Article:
As the next generation of dualband filters hit the market, we test two of the latest against the most popular original. Which will emerge the winner in this dualband shootout?
Narrowband imaging used to be the domain of astrophotographers using mono cameras and expensive filters, but the introduction of dualband filters changed this. Designed for use with One Shot Colour (OSC) cameras, dualband filters allow the simultaneous capture of Hydrogen-alpha and Oxygen III wavelengths using a single filter, opening the window to a host of narrowband tagets. They also make OSC imaging from light polluted skies an option since they cut out the vast majority of light pollution.
A new generation of dualband filters has given astrophotographers a new set of tools to choose from. Here I present the results of tests on three 2” mounted dualband filters using my Askar 130PHQ Flatfield Astrograph and ZWO ASI2600MC Pro camera from a Bortle 8 city center.
Optolong L-eXtreme (MSRP $309, but available retail for $298)
The best known dualband filter to date is the Optolong L-eXtreme. Released two years ago, it helped usher in the era of narrowband imaging for OSC astrophotographers. It features two bandpasses each of 7nm, allowing Hydrogen-alpha and Oxygen III wavelengths through, but blocking other sources of light – notably light pollution. The Optolong L-eXtreme has a good reputation, but is known to suffer from halos around bright stars that are difficult to remove in post-processing. The Optolong L-eXtreme may be the original, but is it the best?
Askar Colour Magic 6nm (MSRP $279)
The new kid on the block, the Askar Colour Magic 6nm makes the bold claim that it’s halo-free. If true, this alone would make it an appreciable improvement over the Optolong L-eXtreme. With slightly narrower bandpasses of 6nm, in theory it should also be better at blocking light pollution and improving the all-important signal-to-noise ratio.
Optolong L-Ultimate (MSRP $389)
The most expensive of the dualband filters tested here, and with impressive specifications to match. Boasting bandpasses of just 3nm – much tighter than the Optolong L-eXtreme and Askar Colour Magic 6nm – it also proudly claims to be halo-free. In theory it should be the best of the bunch, but how will it cope under real test conditions?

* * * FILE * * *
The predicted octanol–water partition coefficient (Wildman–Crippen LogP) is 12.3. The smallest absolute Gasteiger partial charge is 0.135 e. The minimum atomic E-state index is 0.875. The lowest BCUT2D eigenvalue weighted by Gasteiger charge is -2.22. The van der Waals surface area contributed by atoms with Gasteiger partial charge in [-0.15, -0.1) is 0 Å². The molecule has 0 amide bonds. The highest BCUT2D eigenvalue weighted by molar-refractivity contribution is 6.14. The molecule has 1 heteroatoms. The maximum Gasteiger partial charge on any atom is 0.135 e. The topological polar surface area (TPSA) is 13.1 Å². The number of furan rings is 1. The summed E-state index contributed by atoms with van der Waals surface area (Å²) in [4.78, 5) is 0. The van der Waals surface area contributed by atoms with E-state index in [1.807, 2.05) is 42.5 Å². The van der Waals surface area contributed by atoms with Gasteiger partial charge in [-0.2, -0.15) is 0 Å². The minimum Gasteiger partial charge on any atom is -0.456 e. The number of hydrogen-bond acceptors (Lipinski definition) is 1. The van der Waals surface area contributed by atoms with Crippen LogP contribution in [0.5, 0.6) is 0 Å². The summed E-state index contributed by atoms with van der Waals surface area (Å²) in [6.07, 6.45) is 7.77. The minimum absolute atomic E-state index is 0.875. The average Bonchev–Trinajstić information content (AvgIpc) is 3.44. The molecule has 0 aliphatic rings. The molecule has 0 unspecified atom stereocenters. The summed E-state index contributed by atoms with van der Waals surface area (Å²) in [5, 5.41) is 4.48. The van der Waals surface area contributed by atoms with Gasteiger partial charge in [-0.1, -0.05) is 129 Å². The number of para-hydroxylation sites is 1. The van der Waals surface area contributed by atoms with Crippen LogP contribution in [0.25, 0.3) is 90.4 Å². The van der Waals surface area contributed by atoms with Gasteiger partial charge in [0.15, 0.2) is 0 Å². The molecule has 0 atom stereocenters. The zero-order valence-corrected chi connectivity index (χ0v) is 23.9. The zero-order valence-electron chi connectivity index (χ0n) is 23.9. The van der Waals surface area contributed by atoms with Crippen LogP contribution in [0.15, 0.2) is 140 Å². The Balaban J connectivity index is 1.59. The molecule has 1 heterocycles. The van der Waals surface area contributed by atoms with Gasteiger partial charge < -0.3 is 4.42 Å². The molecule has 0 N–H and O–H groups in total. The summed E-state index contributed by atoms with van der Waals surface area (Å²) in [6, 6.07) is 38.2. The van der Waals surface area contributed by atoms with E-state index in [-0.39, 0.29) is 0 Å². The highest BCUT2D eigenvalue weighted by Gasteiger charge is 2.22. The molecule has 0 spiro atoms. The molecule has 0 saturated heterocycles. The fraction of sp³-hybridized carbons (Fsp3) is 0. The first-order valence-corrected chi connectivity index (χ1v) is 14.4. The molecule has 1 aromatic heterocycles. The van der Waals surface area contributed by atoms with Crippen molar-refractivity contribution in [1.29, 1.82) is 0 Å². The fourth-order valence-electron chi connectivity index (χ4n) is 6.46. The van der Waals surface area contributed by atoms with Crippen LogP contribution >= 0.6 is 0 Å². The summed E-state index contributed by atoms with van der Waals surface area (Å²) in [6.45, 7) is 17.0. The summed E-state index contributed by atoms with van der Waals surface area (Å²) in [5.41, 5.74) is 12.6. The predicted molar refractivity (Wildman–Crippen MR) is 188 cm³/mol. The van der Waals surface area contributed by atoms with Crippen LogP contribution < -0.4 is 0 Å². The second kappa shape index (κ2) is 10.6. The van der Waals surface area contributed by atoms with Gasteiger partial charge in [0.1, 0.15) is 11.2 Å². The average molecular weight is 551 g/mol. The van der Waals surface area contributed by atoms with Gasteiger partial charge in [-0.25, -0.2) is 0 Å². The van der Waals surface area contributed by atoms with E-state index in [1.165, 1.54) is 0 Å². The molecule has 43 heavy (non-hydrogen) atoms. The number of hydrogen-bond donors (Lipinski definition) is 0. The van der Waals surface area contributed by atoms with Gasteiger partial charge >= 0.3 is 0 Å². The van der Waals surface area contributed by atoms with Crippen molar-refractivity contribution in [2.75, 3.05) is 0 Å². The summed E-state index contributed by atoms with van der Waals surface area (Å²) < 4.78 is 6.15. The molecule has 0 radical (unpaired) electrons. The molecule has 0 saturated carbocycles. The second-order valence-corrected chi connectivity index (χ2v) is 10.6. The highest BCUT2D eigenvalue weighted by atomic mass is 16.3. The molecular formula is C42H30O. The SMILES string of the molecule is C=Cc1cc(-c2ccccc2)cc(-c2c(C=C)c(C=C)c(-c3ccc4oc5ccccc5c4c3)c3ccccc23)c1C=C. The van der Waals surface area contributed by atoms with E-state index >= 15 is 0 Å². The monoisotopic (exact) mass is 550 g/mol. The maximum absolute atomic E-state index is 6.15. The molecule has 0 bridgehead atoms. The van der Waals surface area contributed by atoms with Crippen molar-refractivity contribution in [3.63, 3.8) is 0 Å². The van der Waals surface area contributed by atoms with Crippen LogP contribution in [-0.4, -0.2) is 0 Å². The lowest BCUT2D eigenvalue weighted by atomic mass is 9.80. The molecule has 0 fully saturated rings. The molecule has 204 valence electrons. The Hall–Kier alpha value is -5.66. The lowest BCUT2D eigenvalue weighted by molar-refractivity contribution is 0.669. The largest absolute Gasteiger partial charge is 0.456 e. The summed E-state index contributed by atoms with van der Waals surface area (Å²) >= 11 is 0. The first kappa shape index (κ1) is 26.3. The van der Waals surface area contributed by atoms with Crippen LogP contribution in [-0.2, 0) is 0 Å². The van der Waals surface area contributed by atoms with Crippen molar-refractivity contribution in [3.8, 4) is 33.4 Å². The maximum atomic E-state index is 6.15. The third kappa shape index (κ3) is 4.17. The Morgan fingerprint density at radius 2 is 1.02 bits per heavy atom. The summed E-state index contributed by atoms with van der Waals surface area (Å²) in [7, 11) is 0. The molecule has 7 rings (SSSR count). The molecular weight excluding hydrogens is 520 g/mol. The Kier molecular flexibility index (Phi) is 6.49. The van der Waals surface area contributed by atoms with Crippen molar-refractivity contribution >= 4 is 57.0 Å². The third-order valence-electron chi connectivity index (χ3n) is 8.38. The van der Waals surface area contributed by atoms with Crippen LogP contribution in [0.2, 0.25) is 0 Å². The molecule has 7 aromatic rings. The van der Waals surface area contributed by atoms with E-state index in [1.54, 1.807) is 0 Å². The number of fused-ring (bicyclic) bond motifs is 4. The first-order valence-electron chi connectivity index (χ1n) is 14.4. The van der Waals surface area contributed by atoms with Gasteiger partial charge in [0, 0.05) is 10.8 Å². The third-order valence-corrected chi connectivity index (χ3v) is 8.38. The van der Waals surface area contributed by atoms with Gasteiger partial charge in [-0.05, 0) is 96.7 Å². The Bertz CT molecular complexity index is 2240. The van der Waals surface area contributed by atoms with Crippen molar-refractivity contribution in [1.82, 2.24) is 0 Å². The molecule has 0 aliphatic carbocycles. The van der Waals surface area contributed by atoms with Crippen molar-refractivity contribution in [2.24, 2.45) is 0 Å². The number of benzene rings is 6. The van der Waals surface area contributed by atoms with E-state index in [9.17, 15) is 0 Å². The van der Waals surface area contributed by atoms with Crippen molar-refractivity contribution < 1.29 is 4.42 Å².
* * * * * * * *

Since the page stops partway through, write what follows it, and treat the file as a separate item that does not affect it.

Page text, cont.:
Note that all three filters work best with slower telescopes, losing effectiveness as speed increases. If your telescope is faster than around f4.0 to f5.6, then it’s recommended to consider a “highspeed” variation, where available.
Round one: 52 Cygni halo test
The Witch’s Broom is a popular target for astrophotographers in the northern hemisphere, but its bright star 52 Cygni is known to suffer from halos when using dualband filters. Considering that the Askar Colour Magic 6nm and Optolong L-Ultimate both state that they are halo-free, I decided this would be a good first test. I took a series of three images for each filter – exposures of 60, 120, and 180 seconds – then performed some simple processing steps, including an extreme crop into the star, to allow for a comparison.
Halos are clearly evident in the data captured using the Optolong L-eXtreme, looking like a glowing ring around the star. The Askar Colour Magic 6nm performed very well, with no halos evident. Similarly, the Optolong L-Ultimate aced this test; not only is it halo-free, but its narrow 3nm bandpasses have kept 52 Cygni tight and well-defined.
Round two: Vega halo test
Vega is the brightest star well-placed in my sky at the moment, so I turned my telescope to it for the next test. This would be an extreme challenge: with such a bright star, and all the light captured by my 130mm refractor, would these new dualband filters still be halo-free?
The short answer: no. All three filters on test exhibited large halos. The Optolong L-eXtreme was the worst, and the Optolong L-Ultimate actually has spikes coming from the star. The Askar Colour Magic 6nm’s halos were large but clean.